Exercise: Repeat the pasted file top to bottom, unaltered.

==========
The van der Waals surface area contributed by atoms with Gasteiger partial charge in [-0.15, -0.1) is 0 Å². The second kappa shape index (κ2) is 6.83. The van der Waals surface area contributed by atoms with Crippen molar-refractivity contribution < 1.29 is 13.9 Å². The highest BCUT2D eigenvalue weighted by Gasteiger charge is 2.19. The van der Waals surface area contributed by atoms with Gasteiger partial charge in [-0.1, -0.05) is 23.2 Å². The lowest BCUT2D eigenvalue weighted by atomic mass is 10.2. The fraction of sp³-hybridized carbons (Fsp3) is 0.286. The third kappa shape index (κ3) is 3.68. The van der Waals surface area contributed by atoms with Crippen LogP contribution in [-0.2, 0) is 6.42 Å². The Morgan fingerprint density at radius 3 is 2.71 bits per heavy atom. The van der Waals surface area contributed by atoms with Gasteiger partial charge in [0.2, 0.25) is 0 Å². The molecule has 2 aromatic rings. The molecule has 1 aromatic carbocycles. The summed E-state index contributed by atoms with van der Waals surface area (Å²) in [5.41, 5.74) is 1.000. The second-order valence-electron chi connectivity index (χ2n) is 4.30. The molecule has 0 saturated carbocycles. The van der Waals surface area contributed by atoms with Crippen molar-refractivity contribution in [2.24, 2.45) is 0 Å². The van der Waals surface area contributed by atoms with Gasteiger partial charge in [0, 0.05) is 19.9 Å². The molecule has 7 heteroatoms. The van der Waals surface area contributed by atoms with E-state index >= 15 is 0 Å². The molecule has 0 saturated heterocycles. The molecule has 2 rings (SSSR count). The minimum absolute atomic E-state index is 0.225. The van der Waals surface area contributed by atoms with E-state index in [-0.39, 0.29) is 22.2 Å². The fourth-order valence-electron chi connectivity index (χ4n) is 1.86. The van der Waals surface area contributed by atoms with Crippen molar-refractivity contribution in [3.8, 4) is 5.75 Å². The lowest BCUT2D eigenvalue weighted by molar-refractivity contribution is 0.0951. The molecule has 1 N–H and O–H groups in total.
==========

The van der Waals surface area contributed by atoms with Gasteiger partial charge in [-0.15, -0.1) is 0 Å². The second kappa shape index (κ2) is 6.83. The van der Waals surface area contributed by atoms with Crippen molar-refractivity contribution < 1.29 is 13.9 Å². The highest BCUT2D eigenvalue weighted by Gasteiger charge is 2.19. The van der Waals surface area contributed by atoms with Gasteiger partial charge in [-0.1, -0.05) is 23.2 Å². The lowest BCUT2D eigenvalue weighted by atomic mass is 10.2. The fraction of sp³-hybridized carbons (Fsp3) is 0.286. The third kappa shape index (κ3) is 3.68. The van der Waals surface area contributed by atoms with Crippen LogP contribution in [-0.2, 0) is 6.42 Å². The Morgan fingerprint density at radius 3 is 2.71 bits per heavy atom. The van der Waals surface area contributed by atoms with Gasteiger partial charge in [0.2, 0.25) is 0 Å². The molecule has 2 aromatic rings. The molecule has 1 aromatic carbocycles. The summed E-state index contributed by atoms with van der Waals surface area (Å²) in [5.41, 5.74) is 1.000. The second-order valence-electron chi connectivity index (χ2n) is 4.30. The molecule has 0 saturated carbocycles. The van der Waals surface area contributed by atoms with Crippen molar-refractivity contribution in [2.24, 2.45) is 0 Å². The van der Waals surface area contributed by atoms with Gasteiger partial charge in [0, 0.05) is 19.9 Å². The molecule has 7 heteroatoms. The van der Waals surface area contributed by atoms with E-state index >= 15 is 0 Å². The molecule has 0 saturated heterocycles. The molecule has 2 rings (SSSR count). The minimum absolute atomic E-state index is 0.225. The van der Waals surface area contributed by atoms with E-state index in [-0.39, 0.29) is 22.2 Å². The fourth-order valence-electron chi connectivity index (χ4n) is 1.86. The van der Waals surface area contributed by atoms with Crippen molar-refractivity contribution in [3.8, 4) is 5.75 Å². The lowest BCUT2D eigenvalue weighted by molar-refractivity contribution is 0.0951. The molecule has 1 N–H and O–H groups in total.